This can be as simple as building a small, fenced-in enclosure in the coop or outside run or even using an old playpen placed inside the coop. It may take 4-5 times for your new chickens to feel comfortable with the rest of the flock. It may seem cruel to us, but this is how chickens communicate. The introduction of strange new members to the flock can throw them off their routine a little. I have found it both rewarding and entertaining, and I wish I had done it years ago. She made her nest and created her clutch. If not, then adding onto your existing coop will be a must. It is worth mentioning that many birds are reared in pens with the same colour and type of bird. does not intend to provide veterinary advice. Tip: Wash your hands when you go between the current flock and the new chickens so you don’t accidentally spread any diseases. As a means of reference, find below the suggested time frames for each of the steps we have already gone over. This time frame will give sufficient time for you to monitor and access the newest members and to determine if they have an illness and to treat them. Last Updated: July 22, 2019 Your email address will not be published. Read these verses 8-10 8 But no man can tame the tongue. Start by keeping your new chickens separated from the flock and slowly introduce them over time. Introduce and Watch. wikiHow, Inc. is the copyright holder of this image under U.S. and international copyright laws. For those of us with backyard chicken flocks, introducing new chickens into the mix can be tricky. It’s also a good idea to add a … 44 Beautiful DIY Chicken Coop Plans You Can Actually Build, Beginner’s Guide to Raising Backyard Chickens, Chicken Nesting Boxes 101 and 13 Best DIY Plans, The Definitive Guide to Chicken Tractors and 13 Free DIY Plans, 10 Breeds of Chicken That Will Lay Lots of Eggs for You, 7 Reasons Why Your Chickens Stopped Laying Eggs. If you really can’t stand to see another ad again, then please consider supporting our work with a contribution to wikiHow. Tip: If your flock keeps attacking the new chickens for several minutes at a time, separate the birds from one another and try reintroducing them into the run the next day. Everything You Should Know. If you’re raising free-range chickens, then you don’t need to worry about increasing the size of the run. This is the hierarchy among the group. wikiHow, Inc. is the copyright holder of this image under U.S. and international copyright laws. When your existing flock ‘greet’ the new chickens you will find there will be some scraps and jostling as they establish the new pecking order. If I get two different flocks of young chickens about the same age, can I raise them together? How long will the pecking last? They go to their new home and for the first time in their lives, meet Buff Orpingtons who have never met anything other than a Buff Orpington before. When I get a new clutch of day-old chicks from a farm supply store or another farmer, I brood them far away from the mature flock. Chickens vs Guinea Hens: How to Choose Which to Raise, Can Chickens Swim? So, in total, you can expect the entire process to take 5-6 weeks from the day you bring your new chicks home, or they are hatched, to them becoming bona fide members of your existing flock. What is really interesting is the two flocks also return to their own lodgings at sundown at first. If you follow the two steps above and are lucky, you will only have to do this step once. The establishing of the order in the flock can be a hard scene to watch, but as long as it doesn’t turn bloody or deadly, let your flock work it out in their own time. This site uses Akismet to reduce spam. I want to say that I am able to resist their sweet little peeps and walk away empty-handed. Always let the new chickens explore the area first so they get used to the space. Wait until they are roosting in the dark and gently pick them up one at a time and carry them into their new digs. I’ve found that one night spent in a new location is all it takes to convince a chicken that is its new home. Disclosure. Don’t leave them unattended for too long. Keep in mind, the longer the quarantine, the safer everyone will be in the end. But just in case, do make sure you have your chicken first aid kit ready to go just in case things get out of hand and you end up with an injured bird. There is just something about the peeping of a baby chick that is irresistible. It is an unruly evil, full of deadly poison. It may take 3-4 attempts to make the birds comfortable with one another. Being introduced into an already established flock can be very daunting for a solo chicky. Keep an eye. But in order to help the new chickens survive the bullying it is a good idea to add more chickens to your flock at once in order for them to sustain the amount of bullying one flock can do to new chickens. However, many will agree that by making sure that you do your due diligence and not try and rush the situation, the process has better odds of proceeding more smoothly. I would highly suggest that anyone considering keeping a flock that they give it a try. Understandably, the birds are shocked and will be aggressive towards the new birds who themselves are stressed at being moved from their own environment into a new place. Over thousands of years of evolution, hens have learned to avoid predation by not fighting over their food which would otherwise draw attention to themselves. This move seems to have work out well so far, and I am hoping it will make the last step of complete integration of my two flocks members go smoothly. Get up to let them out as soon as it’s light and make sure they can get into the house at night. When new chickens are added in, it disrupts this pecking order and this can cause some real problems — especially for the new additions — until a new pecking order and peace is restored. If birds have been mixed with other colour birds, they won’t find it so difficult to accept a different colour bird. When bringing your new members home, it is vital that they have either a coop separate from the rest of the flock or at least a large crate. But after several weeks, they start to mix it up with new and established flock members roosting happily and peacefully together between the two coops. Neither of them has an established territory and this can sometimes work well, especially if they have lots of space to stay away from one another at first. Larger breeds, as a rule, will always present as the more dominant of the flock. As long as the skirmishes remain just that, and do not seem to be causing any physical harm or damage, give them space and allow them to work it all out. It’s hard to watch but often after a week, sometimes a little longer, things suddenly click into place and the pecking order is re-established. Before you add new chickens to a flock, quarantine them for several weeks to make sure they don't spread any illnesses to the old flock. Please seek advice from a certified veterinarian in a case of emergency. After a week or two of this, you can remove the enclosure and let them get to know each other better. Now, here we are three months later, and it is time to introduce the (not so) little ones to the remainder of my flock. Here are some tips and tricks that you should know: When you introduce the new members with your existing flock, if possible, relocate their shared coop or pen to a new area. But, so far, the other flock member seem to be doing well. Always add at least 2 chickens to your flock at a time so they aren’t as likely to get hurt. Then transition them into the coop with the older ones and monitor them closely for awhile to make sure they don't fight. This image may not be used by other entities without the express written consent of wikiHow, Inc.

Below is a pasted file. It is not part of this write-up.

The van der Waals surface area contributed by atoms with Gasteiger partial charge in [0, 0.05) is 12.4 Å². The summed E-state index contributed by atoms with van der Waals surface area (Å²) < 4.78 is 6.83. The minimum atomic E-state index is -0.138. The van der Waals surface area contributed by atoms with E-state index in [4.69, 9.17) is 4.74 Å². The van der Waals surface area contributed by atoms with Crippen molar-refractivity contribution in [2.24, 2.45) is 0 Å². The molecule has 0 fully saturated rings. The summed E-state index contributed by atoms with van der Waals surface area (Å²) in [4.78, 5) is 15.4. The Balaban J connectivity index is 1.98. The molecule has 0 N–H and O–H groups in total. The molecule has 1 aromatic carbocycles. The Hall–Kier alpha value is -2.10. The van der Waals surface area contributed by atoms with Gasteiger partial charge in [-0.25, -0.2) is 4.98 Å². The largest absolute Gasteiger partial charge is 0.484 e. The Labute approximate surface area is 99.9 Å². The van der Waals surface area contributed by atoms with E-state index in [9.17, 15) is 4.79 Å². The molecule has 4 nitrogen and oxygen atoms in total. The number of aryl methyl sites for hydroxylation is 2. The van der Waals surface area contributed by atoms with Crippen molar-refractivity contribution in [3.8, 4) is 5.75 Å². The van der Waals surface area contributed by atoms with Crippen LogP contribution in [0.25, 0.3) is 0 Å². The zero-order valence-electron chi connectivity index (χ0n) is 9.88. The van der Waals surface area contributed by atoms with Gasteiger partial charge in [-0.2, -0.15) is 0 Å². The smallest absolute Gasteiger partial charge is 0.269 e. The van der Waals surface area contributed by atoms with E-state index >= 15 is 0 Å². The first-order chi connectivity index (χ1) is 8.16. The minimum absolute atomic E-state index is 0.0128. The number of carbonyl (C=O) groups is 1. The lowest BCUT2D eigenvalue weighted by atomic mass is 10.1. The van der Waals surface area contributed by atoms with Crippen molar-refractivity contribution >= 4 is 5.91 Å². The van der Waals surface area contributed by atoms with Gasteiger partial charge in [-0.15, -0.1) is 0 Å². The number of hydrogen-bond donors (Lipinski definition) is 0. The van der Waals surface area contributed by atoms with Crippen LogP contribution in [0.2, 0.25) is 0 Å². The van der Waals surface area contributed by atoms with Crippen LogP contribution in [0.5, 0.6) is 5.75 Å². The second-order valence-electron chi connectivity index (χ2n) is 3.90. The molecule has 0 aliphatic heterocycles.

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\u00a9 2020 wikiHow, Inc. All rights reserved. It would be best if you allow your existing flock a period where they can see the new members, but not be able actually to touch them. Combine Hens that are the Same Size Chickens can be bullies, and the bigger hens often pick on the little ones.